Human Evolution.swf / Evolusi Manusia

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Diposkan oleh A. S. Purnomo di 8:26 PM

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The primate family hominidae consists of two commonly accepted genera, Australopithecus and Homo. However, two other genera are proposed. The genus Ardipithecus has recently been described and placed as the earliest common ancestor to all hominids. Also, others accept the genus Paranthropus that I will here include as a member of the genus Australopithecus. I will outline the hominid family as having three genera, Ardipithecus, Australopithecus, and Homo.

When considering human origins it’s important to keep in mind the nature and structure of the primate evolutionary tree. Primates are the product of significant mammalian adaptive radiations which occurred throughout the early Tertiary, ~ 70–50 mya (millions of years ago). Within the development of extant (living) primates, there have also been several adaptive radiations (~ 50 mya-present). The emergence of hominids came from a common ancestor of extant apes and humans from approximately 6–7 mya. Modern apes, (chimpanzees), are not our immediate ancestors or progenitors but rather more appropriately, our siblings. We both exist in the temporal present and have only morphologically distinct parent taxa to serve as a common ancestor. According to this view, the australopithecines, like the ardipithecines, are hominid radiations. One species-level taxa from the ardipithecines gave rise to the australopithecine radiation. Likewise, from this radiation came one Australopithecus species that gave rise to the Homo lineage.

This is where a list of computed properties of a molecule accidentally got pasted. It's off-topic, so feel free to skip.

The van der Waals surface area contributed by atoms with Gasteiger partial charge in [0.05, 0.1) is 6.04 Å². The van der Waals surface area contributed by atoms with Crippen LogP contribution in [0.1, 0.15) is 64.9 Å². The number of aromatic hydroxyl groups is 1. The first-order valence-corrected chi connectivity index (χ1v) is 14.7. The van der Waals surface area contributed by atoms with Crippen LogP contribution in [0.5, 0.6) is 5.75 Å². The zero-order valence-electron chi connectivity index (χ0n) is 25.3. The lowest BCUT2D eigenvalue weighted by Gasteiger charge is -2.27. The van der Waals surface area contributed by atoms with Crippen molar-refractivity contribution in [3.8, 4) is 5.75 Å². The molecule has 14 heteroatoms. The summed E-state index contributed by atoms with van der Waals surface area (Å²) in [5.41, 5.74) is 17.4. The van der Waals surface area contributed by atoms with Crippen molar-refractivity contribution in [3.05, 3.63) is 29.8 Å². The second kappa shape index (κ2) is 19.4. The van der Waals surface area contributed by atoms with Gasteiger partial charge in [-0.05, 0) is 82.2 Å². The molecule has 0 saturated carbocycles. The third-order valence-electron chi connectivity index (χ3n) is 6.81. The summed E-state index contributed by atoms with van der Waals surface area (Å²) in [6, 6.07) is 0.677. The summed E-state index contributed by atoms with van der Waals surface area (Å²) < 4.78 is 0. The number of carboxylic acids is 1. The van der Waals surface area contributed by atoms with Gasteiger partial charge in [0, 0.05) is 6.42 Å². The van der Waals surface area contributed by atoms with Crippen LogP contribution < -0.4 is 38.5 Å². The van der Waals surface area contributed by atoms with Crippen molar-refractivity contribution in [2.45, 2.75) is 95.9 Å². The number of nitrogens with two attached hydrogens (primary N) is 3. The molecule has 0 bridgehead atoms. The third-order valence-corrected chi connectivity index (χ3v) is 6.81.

The latter family includes species such as H. habilis, H. erectus and H. sapiens. The relationship between the three commonly accepted species of Homo is subject to some controversy as recent analyses have concluded australopithecine affinities of H. habilis. Some view the emergence of H. erectus as the hallmark of the modern human race. This view is attractive for those wishing to argue regional continuity of H. erectus in Eurasia with modern human populations. This regional approach posits that the various species of hominids out of Africa are members of the same lineage, only separated by time.

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